Combes, Daniel

Combes, Daniel        1920 September 24th         Tisbury

Aged Farmer’s Death On The Railway Near Tisbury

On Friday afternoon in last week Mr F H Trethowan, Coroner for South Wilts, held an inquest at Chicksgrove, near Tisbury, in connection with the death of Mr Daniel Combes, aged 88, a farmer residing at Quarry Farm, who was unfortunately killed on the previous day when passing over the railway on a level crossing. His hearing was defective and he apparently did not hear the train approaching until it was too late to get clear. He was killed on the spot.

At the inquest there was a jury, and others present were Inspector Hoskison (police department), and Mr W Baggs (permanent way inspector) who represented the London and South Western Railway Company.

John Combes, farmer, of Fovant, gave evidence of identification, and stated that he last saw his father alive on Thursday morning. He was then just as cheerful as usual, and he had absolutely no worries. Witness was informed of the accident during the afternoon by one of the farm hands, who was sent to Fovant for that purpose. His father was not very careful in looking about him when crossing the line, and witness had spoken to him on this point. Of late years the wicket gate which was provided at the crossing for foot passengers was not locked when the main gates were closed.

Harry Howell, of Tisbury, a platelayer on the London and South Western Railway, said that on the day of the accident he was working on the line about 200 yards from the gates. At about 2.49pm he saw Mr Combes going across the line from the down road side. At the same time a train came round the bend – it would be about 50 yards away when Mr Combes commenced to cross the railway – and he was about to step over the last rail when the engine struck him. He must have been killed instantaneously. The train was the 12.30pm express from Exeter to London. The body was removed from the line, and witness went for the police and the doctor. It was impossible for him to give any warning.

Replying to a juryman, Mr J Combes said his father’s hearing was a little defective, but it could hardly be said that he was deaf.

James Bowles, of Devizes Road, Salisbury, the driver of the train, stated that he did not see anyone on the line when approaching the crossing, and it was not until his arrival at Salisbury, when he examined the engine, that he realised an accident had taken place. He then concluded that a person had been knocked down. He reported the matter at once. Even if he had observed Mr Combes it would have been impossible to pull up in time, as the train was travelling at 55 miles an hour.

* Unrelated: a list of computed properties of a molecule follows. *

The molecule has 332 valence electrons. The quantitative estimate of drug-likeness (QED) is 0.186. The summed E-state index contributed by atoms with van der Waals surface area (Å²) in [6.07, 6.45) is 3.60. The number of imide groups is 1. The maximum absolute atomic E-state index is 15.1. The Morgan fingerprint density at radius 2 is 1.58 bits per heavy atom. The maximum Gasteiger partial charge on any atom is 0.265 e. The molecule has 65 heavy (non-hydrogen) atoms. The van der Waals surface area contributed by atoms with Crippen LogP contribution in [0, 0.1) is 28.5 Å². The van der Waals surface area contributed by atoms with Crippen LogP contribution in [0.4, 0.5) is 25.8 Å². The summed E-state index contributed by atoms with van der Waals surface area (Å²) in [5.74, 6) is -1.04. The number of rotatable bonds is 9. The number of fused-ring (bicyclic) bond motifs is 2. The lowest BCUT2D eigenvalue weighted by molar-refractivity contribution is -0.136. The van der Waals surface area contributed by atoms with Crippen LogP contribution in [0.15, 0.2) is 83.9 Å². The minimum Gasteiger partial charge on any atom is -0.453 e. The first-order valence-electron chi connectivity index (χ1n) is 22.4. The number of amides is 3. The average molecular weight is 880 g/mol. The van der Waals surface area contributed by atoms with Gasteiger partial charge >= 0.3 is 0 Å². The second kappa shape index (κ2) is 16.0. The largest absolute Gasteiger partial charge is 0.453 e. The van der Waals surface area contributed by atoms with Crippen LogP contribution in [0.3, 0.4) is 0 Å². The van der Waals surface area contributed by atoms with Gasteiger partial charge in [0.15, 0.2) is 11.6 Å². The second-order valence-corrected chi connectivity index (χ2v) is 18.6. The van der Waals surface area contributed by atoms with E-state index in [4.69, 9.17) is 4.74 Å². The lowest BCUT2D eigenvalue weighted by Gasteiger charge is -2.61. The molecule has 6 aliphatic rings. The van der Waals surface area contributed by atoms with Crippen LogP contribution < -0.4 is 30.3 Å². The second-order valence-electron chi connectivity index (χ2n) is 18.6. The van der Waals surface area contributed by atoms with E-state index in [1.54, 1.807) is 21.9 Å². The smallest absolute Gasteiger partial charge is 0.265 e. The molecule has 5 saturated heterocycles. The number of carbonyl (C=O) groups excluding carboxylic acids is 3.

Thomas Gould, gatekeeper at the Quarry Gate crossing, said the wicket gates could be locked when a train was approaching, but he had received no definite instructions to keep them locked. It was left to his discretion as to what to do, and if there were people about as a train was approaching he locked them, otherwise he did not. He had occupied the position of gatekeeper for seven years, and he had previously warned Mr Combes to be more careful when crossing the line. When he first came he kept the gates locked, because he thought the old gentleman was not sufficiently cautious, but he complained, and told witness he was quite able to take care of himself.

Answering a question put by the Foreman, witness said he was the only man employed in the box. He commenced his duties at 5.30am and continued until dark.

Dr Ensor, of Tisbury, who examined the body after its removal to the house, said it was badly mutilated, and death must have been instantaneous.

Summing up to the jury, the Coroner said this was a terribly sad case, and it was very painful to think of a man of 88, and in full possession of all his faculties, should have come to so violent an end. He was sure the jury would wish to express their deep sympathy with the relatives. With regard to the wicket gate, it could, of course, be locked, and had it been locked the accident would not have occurred. From his knowledge of the law he did not think there was any statutory duty on the part of the gatekeeper to keep it locked. It was not a question of criminal negligence. If the jury wished to make any recommendation to the Railway Company with regard to the crossing they were at liberty to do so. The gatekeeper apparently thought there was a certain amount of danger, but Mr Combes did not like the gates being shut, and apparently he complained about it.

A juryman said he thought the level crossing gates ought to be better controlled. On no other railway in England was the control in this respect so loose. On the Great Eastern Railway, whenever a train was approaching, the gates were always locked, and people had to wait until it had passed.

A verdict of “Accidental Death,” was returned, the jury adding a recommendation to the Railway Company that greater care should be taken to keep the gates locked. They exonerated the gatekeeper from all blame.


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